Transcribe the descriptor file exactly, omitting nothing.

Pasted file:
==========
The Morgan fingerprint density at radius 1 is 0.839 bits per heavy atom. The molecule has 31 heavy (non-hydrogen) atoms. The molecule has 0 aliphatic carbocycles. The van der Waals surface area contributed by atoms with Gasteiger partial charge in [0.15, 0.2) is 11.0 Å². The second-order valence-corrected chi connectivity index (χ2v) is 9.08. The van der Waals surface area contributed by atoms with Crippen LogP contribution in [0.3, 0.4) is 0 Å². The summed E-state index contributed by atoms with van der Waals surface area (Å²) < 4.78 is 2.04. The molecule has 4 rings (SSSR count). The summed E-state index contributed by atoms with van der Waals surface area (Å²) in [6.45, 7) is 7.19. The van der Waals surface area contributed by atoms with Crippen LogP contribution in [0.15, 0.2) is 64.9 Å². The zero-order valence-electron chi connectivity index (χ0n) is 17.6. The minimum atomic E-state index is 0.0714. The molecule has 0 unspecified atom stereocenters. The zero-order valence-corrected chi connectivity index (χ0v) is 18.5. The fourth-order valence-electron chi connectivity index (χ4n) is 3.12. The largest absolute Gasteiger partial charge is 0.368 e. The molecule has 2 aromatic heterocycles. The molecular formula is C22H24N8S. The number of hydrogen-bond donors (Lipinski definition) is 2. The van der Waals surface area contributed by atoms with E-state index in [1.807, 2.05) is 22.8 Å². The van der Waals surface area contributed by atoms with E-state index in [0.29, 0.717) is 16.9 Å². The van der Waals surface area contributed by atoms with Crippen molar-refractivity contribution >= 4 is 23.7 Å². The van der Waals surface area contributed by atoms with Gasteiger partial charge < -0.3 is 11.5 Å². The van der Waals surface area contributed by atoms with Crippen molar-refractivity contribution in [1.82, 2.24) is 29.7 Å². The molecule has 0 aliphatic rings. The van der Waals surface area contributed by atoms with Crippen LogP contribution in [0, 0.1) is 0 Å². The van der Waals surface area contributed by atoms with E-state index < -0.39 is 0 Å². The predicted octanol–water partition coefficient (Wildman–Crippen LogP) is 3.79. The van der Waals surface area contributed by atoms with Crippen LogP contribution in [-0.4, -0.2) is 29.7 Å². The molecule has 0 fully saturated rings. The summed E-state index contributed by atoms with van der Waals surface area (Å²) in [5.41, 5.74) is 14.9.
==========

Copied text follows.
The Morgan fingerprint density at radius 1 is 0.839 bits per heavy atom. The molecule has 31 heavy (non-hydrogen) atoms. The molecule has 0 aliphatic carbocycles. The van der Waals surface area contributed by atoms with Gasteiger partial charge in [0.15, 0.2) is 11.0 Å². The second-order valence-corrected chi connectivity index (χ2v) is 9.08. The van der Waals surface area contributed by atoms with Crippen LogP contribution in [0.3, 0.4) is 0 Å². The summed E-state index contributed by atoms with van der Waals surface area (Å²) < 4.78 is 2.04. The molecule has 4 rings (SSSR count). The summed E-state index contributed by atoms with van der Waals surface area (Å²) in [6.45, 7) is 7.19. The van der Waals surface area contributed by atoms with Crippen LogP contribution in [0.15, 0.2) is 64.9 Å². The zero-order valence-electron chi connectivity index (χ0n) is 17.6. The minimum atomic E-state index is 0.0714. The molecule has 0 unspecified atom stereocenters. The zero-order valence-corrected chi connectivity index (χ0v) is 18.5. The fourth-order valence-electron chi connectivity index (χ4n) is 3.12. The largest absolute Gasteiger partial charge is 0.368 e. The molecule has 2 aromatic heterocycles. The molecular formula is C22H24N8S. The number of hydrogen-bond donors (Lipinski definition) is 2. The van der Waals surface area contributed by atoms with E-state index in [1.807, 2.05) is 22.8 Å². The van der Waals surface area contributed by atoms with E-state index in [0.29, 0.717) is 16.9 Å². The van der Waals surface area contributed by atoms with Crippen molar-refractivity contribution >= 4 is 23.7 Å². The van der Waals surface area contributed by atoms with Gasteiger partial charge < -0.3 is 11.5 Å². The van der Waals surface area contributed by atoms with Crippen molar-refractivity contribution in [1.82, 2.24) is 29.7 Å². The molecule has 0 aliphatic rings. The van der Waals surface area contributed by atoms with Crippen LogP contribution in [0, 0.1) is 0 Å². The van der Waals surface area contributed by atoms with E-state index < -0.39 is 0 Å². The predicted octanol–water partition coefficient (Wildman–Crippen LogP) is 3.79. The van der Waals surface area contributed by atoms with Crippen LogP contribution in [-0.4, -0.2) is 29.7 Å². The molecule has 0 fully saturated rings. The summed E-state index contributed by atoms with van der Waals surface area (Å²) in [5.41, 5.74) is 14.9.